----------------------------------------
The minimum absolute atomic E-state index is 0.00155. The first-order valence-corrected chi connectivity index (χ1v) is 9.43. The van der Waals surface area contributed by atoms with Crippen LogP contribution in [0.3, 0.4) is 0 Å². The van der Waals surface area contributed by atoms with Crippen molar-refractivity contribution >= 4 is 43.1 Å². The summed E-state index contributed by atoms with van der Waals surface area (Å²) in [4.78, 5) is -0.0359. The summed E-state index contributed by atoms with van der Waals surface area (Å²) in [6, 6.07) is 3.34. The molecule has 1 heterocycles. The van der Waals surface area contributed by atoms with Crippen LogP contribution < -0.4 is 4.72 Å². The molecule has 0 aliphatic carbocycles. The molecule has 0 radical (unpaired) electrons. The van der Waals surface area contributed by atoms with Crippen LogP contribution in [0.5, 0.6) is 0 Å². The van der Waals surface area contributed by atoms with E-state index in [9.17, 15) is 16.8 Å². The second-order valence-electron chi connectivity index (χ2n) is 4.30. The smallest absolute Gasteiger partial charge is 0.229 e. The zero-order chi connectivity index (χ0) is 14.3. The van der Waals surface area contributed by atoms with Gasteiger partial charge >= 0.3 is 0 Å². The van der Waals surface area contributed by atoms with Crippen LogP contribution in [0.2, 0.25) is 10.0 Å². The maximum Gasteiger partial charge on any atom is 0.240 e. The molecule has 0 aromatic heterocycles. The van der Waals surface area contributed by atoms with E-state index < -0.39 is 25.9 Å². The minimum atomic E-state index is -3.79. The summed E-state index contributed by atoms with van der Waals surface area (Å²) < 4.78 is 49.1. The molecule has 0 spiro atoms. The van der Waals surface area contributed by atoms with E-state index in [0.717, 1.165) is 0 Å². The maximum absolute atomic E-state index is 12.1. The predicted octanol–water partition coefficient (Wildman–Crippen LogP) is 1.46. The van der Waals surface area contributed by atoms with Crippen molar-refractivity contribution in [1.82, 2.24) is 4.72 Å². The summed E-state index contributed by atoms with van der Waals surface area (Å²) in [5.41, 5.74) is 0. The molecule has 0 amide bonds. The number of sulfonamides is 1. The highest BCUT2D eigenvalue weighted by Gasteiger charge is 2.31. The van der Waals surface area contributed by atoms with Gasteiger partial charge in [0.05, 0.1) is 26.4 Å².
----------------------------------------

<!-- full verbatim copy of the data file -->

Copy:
The minimum absolute atomic E-state index is 0.00155. The first-order valence-corrected chi connectivity index (χ1v) is 9.43. The van der Waals surface area contributed by atoms with Crippen LogP contribution in [0.3, 0.4) is 0 Å². The van der Waals surface area contributed by atoms with Crippen molar-refractivity contribution >= 4 is 43.1 Å². The summed E-state index contributed by atoms with van der Waals surface area (Å²) in [4.78, 5) is -0.0359. The summed E-state index contributed by atoms with van der Waals surface area (Å²) in [6, 6.07) is 3.34. The molecule has 1 heterocycles. The van der Waals surface area contributed by atoms with Crippen LogP contribution < -0.4 is 4.72 Å². The molecule has 0 aliphatic carbocycles. The molecule has 0 radical (unpaired) electrons. The van der Waals surface area contributed by atoms with Crippen LogP contribution in [0.5, 0.6) is 0 Å². The van der Waals surface area contributed by atoms with E-state index in [9.17, 15) is 16.8 Å². The second-order valence-electron chi connectivity index (χ2n) is 4.30. The smallest absolute Gasteiger partial charge is 0.229 e. The zero-order chi connectivity index (χ0) is 14.3. The van der Waals surface area contributed by atoms with Gasteiger partial charge >= 0.3 is 0 Å². The van der Waals surface area contributed by atoms with Crippen LogP contribution in [0.2, 0.25) is 10.0 Å². The maximum Gasteiger partial charge on any atom is 0.240 e. The molecule has 0 aromatic heterocycles. The van der Waals surface area contributed by atoms with E-state index < -0.39 is 25.9 Å². The minimum atomic E-state index is -3.79. The summed E-state index contributed by atoms with van der Waals surface area (Å²) < 4.78 is 49.1. The molecule has 0 spiro atoms. The van der Waals surface area contributed by atoms with E-state index in [0.717, 1.165) is 0 Å². The maximum absolute atomic E-state index is 12.1. The predicted octanol–water partition coefficient (Wildman–Crippen LogP) is 1.46. The van der Waals surface area contributed by atoms with Crippen molar-refractivity contribution in [1.82, 2.24) is 4.72 Å². The summed E-state index contributed by atoms with van der Waals surface area (Å²) in [5.41, 5.74) is 0. The molecule has 0 amide bonds. The number of sulfonamides is 1. The highest BCUT2D eigenvalue weighted by Gasteiger charge is 2.31. The van der Waals surface area contributed by atoms with Gasteiger partial charge in [0.05, 0.1) is 26.4 Å².